The US House Committee on Government Oversight and Reform published the results of its investigation into the Equifax breach, calling it “entirely preventable.” The report highlighted multiple problems, but two issues stand out: overall incompetence by Equifax’s IT security staff, and a reliance on “legacy” systems literally from the 1970’s.
What has not been discussed, however, is the fact that since 2011 Equifax held third party certification to ISO 27001, the international standard for information security management systems. Companies typically pursue this certification in order to prove the excellence of their cybersecurity systems, and with such a certificate in hand, companies can gain the right to bid on government and industry contracts. More and more, Federal agencies require ISO 27001 certification as a minimum qualifier.
It does not seem possible that Equifax could have achieved ISO 27001 certification, given that it requires annual third-party audits of not only their documented procedures, but also their hardware and facilities. It’s not clear how auditors could have missed equipment from the 1970s and, as the House report indicated, procedures that were grossly inadequate.
It begins to make sense, however, when one examines the entire ISO certification scheme and the actors involved. Companies like Equifax pay a “certification body” (CB) to audit it every year against the given standard, in this case ISO 27001. The CB is authorized to conduct this activity on the basis of their own accreditation, granted by an “Accreditation Body” (AB). The ABs audit the CBs every year against another ISO standard, ISO 17021. The ABs get their authority through membership in the International Accreditation Forum (IAF), through which they are audited under a different standard, ISO 17011. This network of auditing bodies and standards exists to ensure the results are valid, and not corrupted by conflicts of interest.
The problem is that the scheme itself is built upon a conflict of interest: each party pays their auditor, so there’s little incentive for any auditor to actually find problems. If a CB de-certifies a client, they lose that client. If an AB de-accredits a CB, they lose that CB. And so on. Those at the top have the most to lose financially, so have the least incentive to do their job. As a result, failing an audit is very, very rare.
In the case of Equifax, the arrangement was even more conflicted. Equifax’s ISO 27001 certification body was CertifyPoint, a division of Ersnt & Young. According to CertifyPoint’s public records, they issued Equifax its ISO 27001 certificate in 2011; it now lists the certificate as expired. According to Annual Reports published by Equifax, its ISO 27001 certificate was suspended in 2017, only after the data breach. This means that from 2011 through until the breach, CertifyPoint was conducting annual IT security audits on Equifax, and awarding them a certificate each year. The certificate was only pulled after the breach was reported by news outlets.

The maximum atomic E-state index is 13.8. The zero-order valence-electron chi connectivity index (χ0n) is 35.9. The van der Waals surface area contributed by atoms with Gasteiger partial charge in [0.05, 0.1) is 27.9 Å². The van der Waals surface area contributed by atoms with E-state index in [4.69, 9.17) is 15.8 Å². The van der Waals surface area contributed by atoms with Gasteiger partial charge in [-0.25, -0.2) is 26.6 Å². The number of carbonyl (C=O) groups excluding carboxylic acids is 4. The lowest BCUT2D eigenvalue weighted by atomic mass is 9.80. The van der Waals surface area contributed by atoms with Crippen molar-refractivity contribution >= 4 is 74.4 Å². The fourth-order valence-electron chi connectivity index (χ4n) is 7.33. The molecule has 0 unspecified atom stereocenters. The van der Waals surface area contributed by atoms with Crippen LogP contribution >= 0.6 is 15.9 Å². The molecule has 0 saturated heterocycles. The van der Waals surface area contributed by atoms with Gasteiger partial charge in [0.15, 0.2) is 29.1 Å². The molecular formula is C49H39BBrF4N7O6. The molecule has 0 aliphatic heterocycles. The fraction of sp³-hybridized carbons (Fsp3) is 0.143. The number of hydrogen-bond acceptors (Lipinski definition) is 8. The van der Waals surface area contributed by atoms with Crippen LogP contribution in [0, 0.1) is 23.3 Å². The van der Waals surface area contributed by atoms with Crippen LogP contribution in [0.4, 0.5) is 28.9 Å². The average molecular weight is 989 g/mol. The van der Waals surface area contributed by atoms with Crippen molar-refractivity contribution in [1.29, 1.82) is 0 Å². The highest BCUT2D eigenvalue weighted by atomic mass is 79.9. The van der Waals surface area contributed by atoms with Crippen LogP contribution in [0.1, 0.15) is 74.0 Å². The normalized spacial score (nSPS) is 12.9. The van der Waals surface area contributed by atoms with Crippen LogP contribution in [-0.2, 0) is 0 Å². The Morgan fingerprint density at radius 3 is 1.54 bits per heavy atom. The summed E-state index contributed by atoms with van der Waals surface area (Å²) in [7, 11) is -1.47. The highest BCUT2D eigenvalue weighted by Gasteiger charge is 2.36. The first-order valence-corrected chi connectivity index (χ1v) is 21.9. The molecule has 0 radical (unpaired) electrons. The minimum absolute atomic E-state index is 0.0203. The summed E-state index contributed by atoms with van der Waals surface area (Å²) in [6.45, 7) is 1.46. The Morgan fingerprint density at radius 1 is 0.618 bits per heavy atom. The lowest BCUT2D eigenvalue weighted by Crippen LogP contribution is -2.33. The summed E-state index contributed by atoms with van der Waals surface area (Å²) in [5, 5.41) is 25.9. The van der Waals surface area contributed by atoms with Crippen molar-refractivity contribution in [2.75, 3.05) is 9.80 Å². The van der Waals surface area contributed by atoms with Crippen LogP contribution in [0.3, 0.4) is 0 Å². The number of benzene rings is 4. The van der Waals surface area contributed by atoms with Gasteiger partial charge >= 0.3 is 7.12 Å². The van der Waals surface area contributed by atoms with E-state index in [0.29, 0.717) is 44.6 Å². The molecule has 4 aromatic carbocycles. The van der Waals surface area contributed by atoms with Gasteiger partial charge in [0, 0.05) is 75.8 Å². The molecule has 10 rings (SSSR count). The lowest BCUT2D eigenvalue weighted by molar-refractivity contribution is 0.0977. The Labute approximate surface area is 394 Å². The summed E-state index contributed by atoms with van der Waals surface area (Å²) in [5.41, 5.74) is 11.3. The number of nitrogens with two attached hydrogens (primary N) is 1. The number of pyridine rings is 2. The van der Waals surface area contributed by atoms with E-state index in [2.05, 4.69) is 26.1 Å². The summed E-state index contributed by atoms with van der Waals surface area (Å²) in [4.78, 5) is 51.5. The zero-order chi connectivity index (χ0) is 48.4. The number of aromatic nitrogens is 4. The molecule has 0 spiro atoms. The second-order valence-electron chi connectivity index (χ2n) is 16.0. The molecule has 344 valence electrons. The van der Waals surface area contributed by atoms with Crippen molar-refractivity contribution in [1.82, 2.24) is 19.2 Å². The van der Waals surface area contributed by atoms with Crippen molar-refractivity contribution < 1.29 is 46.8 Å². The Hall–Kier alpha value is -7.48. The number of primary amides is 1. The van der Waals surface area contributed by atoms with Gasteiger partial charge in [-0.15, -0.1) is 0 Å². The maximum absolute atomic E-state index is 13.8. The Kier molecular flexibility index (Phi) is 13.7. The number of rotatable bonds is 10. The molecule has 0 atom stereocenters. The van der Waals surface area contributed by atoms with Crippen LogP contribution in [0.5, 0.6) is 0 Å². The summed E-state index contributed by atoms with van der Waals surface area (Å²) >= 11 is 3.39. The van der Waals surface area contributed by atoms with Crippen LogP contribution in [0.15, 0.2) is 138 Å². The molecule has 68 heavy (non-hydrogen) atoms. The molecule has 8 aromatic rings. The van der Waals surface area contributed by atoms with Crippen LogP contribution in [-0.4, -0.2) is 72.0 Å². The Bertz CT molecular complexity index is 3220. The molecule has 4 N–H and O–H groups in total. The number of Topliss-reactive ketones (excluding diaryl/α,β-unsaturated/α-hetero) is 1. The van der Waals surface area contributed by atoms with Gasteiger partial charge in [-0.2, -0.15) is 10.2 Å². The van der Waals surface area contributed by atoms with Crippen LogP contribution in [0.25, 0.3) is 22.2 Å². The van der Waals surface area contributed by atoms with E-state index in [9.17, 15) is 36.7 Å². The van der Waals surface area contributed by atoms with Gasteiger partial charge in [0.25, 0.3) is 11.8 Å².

But it gets worse. According to reporting by Marketwatch, Equifax was using accounting auditors from the financial division of Ernst & Young. That article quoted Bentley University professor Dr. Rani Hoitash who explained that while financial accountants would not directly audit IT systems, “Auditors, however, are required to look at policies and practices related to financial reporting-related information technology systems and data early in the annual audit process.”
This, then, raises serious concerns about Equifax’s external auditors. EY financial auditors would be disincentivized to raise findings regarding the company’s IT security systems because that would reflect poorly on EY’s CertifyPoint auditors, who had otherwise blessed them. The conflict extends in the opposite direction as well, as CertifyPoint auditors would be hesitant to raise any issues that might impact poorly on EY’s financial auditing team.
Ironically, Equifax hired EY after its prior auditing firm, Arthur Andersen, was indicted and eventually shut down because of auditor-related conflicts of interest discovered during the Enron scandal. That incident resulted in the Sarbanes-Oxley law, which provides legislation to control conflicts between financial auditors and financial consultants. There are currently no laws governing conflicts of interest in the ISO certification scheme, however.
To date, representatives of CertifyPoint and its accreditation body, Raad Voor Accreditatie (RvA), are not answering questions on why none of them raised any concerns regarding Equifax’s poor controls and systems, which are now a matter of public record. Also silent is the IAF, which oversees the entire scheme.
It’s likely, therefore, that more such incidents will occur despite companies holding ISO certificates that claim their systems are fully compliant to international standards. Until regulators start paying attention, or until the IAF is called before Congress to testify on just what is happening on its watch, these problems will only worsen.
About the Author: Christopher Paris is an aerospace quality management consultant, author and industry watchdog. His company, Oxebridge Quality Resources, provides independent reporting on the ISO certification scheme and its conflicts of interest.
Source: infosec island